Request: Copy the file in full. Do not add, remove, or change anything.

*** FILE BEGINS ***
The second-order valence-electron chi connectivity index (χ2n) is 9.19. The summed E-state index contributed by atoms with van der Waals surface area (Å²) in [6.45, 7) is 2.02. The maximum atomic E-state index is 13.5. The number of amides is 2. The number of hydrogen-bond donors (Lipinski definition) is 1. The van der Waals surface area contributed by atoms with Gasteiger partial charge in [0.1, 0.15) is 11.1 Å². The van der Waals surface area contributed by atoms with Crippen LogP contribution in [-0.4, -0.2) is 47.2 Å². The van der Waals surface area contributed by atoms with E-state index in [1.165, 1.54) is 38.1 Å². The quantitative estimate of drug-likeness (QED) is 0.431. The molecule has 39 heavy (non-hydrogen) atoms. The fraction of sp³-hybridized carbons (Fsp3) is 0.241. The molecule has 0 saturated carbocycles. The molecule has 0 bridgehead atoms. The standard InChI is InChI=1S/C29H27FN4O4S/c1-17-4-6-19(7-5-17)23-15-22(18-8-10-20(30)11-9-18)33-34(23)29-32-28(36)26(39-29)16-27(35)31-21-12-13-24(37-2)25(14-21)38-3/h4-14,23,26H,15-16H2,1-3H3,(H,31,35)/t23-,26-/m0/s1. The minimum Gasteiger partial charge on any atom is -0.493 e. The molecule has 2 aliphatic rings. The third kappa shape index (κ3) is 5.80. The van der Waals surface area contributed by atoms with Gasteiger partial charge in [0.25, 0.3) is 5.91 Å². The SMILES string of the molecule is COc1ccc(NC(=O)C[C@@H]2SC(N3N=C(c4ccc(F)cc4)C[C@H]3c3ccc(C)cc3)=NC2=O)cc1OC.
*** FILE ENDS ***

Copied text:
The second-order valence-electron chi connectivity index (χ2n) is 9.19. The summed E-state index contributed by atoms with van der Waals surface area (Å²) in [6.45, 7) is 2.02. The maximum atomic E-state index is 13.5. The number of amides is 2. The number of hydrogen-bond donors (Lipinski definition) is 1. The van der Waals surface area contributed by atoms with Gasteiger partial charge in [0.1, 0.15) is 11.1 Å². The van der Waals surface area contributed by atoms with Crippen LogP contribution in [-0.4, -0.2) is 47.2 Å². The van der Waals surface area contributed by atoms with E-state index in [1.165, 1.54) is 38.1 Å². The quantitative estimate of drug-likeness (QED) is 0.431. The molecule has 39 heavy (non-hydrogen) atoms. The fraction of sp³-hybridized carbons (Fsp3) is 0.241. The molecule has 0 saturated carbocycles. The molecule has 0 bridgehead atoms. The standard InChI is InChI=1S/C29H27FN4O4S/c1-17-4-6-19(7-5-17)23-15-22(18-8-10-20(30)11-9-18)33-34(23)29-32-28(36)26(39-29)16-27(35)31-21-12-13-24(37-2)25(14-21)38-3/h4-14,23,26H,15-16H2,1-3H3,(H,31,35)/t23-,26-/m0/s1. The minimum Gasteiger partial charge on any atom is -0.493 e. The molecule has 2 aliphatic rings. The third kappa shape index (κ3) is 5.80. The van der Waals surface area contributed by atoms with Gasteiger partial charge in [0.25, 0.3) is 5.91 Å². The SMILES string of the molecule is COc1ccc(NC(=O)C[C@@H]2SC(N3N=C(c4ccc(F)cc4)C[C@H]3c3ccc(C)cc3)=NC2=O)cc1OC.